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At Pride Fest in Des Moines, politics are in the spotlight

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LGBT individuals in Iowa celebrate progress as Democratic presidential candidates promise to protect their rights.
DES MOINES — As Iowa LGBT rights activists gathered in front of the state capitol on Saturday to celebrate how far they have come since their first Pride Fest 41 years ago, their featured speaker was Pete Buttigieg, the gay Democratic mayor of South Bend, Ind., who is running for president.
“It’s absolutely historic,” said John Schmacker, 76, a self-described “Pete disciple.” Schmacker, who is gay, recalled feeling “euphoric” the day the Iowa Supreme Court unanimously overturned the state’s ban on same-sex marriage in April 2009.
“To think that there would be a married, openly gay man among the leading contenders for president of the United States,” he said.
For LGBT individuals and their allies, this month is a chance to celebrate the strides they have made. Same-sex marriage is now legal nationwide. There is a much greater awareness of transgender issues. And pride festivals like this one attract large, enthusiastic crowds.
But many who gathered Saturday said there’s much more work to do. And they worried the progress they fought for is being undone by President Trump and his party.
Some of those at the People’s Plaza in Des Moines wore T-shirts dedicated to their chosen candidate — most often Buttigieg or Sen. Bernie Sanders (I-Vt.). But most said they’re still learning about the nearly two dozen Democratic candidates and have yet to pick a favorite. Their main focus, many said, was replacing Trump.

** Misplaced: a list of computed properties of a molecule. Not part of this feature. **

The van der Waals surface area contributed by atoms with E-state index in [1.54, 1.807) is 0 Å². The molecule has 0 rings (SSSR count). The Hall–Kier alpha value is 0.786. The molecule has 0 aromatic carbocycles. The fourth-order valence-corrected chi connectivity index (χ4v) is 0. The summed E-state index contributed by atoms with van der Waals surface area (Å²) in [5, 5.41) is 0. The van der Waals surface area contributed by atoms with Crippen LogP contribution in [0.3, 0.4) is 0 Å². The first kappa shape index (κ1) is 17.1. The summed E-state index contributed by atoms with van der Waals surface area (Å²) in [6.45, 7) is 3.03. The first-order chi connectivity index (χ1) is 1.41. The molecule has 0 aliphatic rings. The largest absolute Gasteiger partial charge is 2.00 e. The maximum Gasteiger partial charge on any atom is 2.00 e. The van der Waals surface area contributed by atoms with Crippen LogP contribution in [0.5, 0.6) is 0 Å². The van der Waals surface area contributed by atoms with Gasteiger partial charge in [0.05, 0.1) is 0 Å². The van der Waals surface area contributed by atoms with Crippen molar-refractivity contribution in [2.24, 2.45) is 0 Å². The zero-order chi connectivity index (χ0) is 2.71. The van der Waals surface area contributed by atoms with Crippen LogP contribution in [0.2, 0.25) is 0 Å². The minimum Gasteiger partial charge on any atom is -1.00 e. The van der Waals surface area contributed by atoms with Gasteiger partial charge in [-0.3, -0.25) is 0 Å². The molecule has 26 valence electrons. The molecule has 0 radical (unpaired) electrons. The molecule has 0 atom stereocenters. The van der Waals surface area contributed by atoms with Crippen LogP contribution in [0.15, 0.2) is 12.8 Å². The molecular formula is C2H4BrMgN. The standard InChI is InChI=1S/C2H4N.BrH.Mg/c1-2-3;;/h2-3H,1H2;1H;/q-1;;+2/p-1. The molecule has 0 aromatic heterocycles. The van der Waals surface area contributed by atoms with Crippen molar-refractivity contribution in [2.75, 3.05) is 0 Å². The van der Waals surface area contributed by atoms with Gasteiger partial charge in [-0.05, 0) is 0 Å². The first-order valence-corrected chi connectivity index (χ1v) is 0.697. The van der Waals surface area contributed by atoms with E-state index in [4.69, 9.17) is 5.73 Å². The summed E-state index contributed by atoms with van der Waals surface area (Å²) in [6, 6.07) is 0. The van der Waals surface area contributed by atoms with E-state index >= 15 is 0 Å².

Although advocacy and politics have always been an undercurrent at Pride Fest in Des Moines, this year organizers dedicated an entire afternoon to it. They started with a ceremony to celebrate the 10-year anniversary of Iowa allowing same-sex marriages. It opened with a history lesson, and featured a reflection from Buttigieg and vow renewals for more than a dozen couples, many of whom clutched small children or had tears running down their faces.
Later in the afternoon, a long line of Democratic presidential candidates delivered their stump speeches and vowed that, if elected, they would protect the rights of LGBT individuals.
“We’re a constituency that’s an important constituency to woo,” said Jean McClurken, a 39-year-old social worker who lives in West Des Moines and attended Pride Fest with her wife and their 15-month-old son, Olson.

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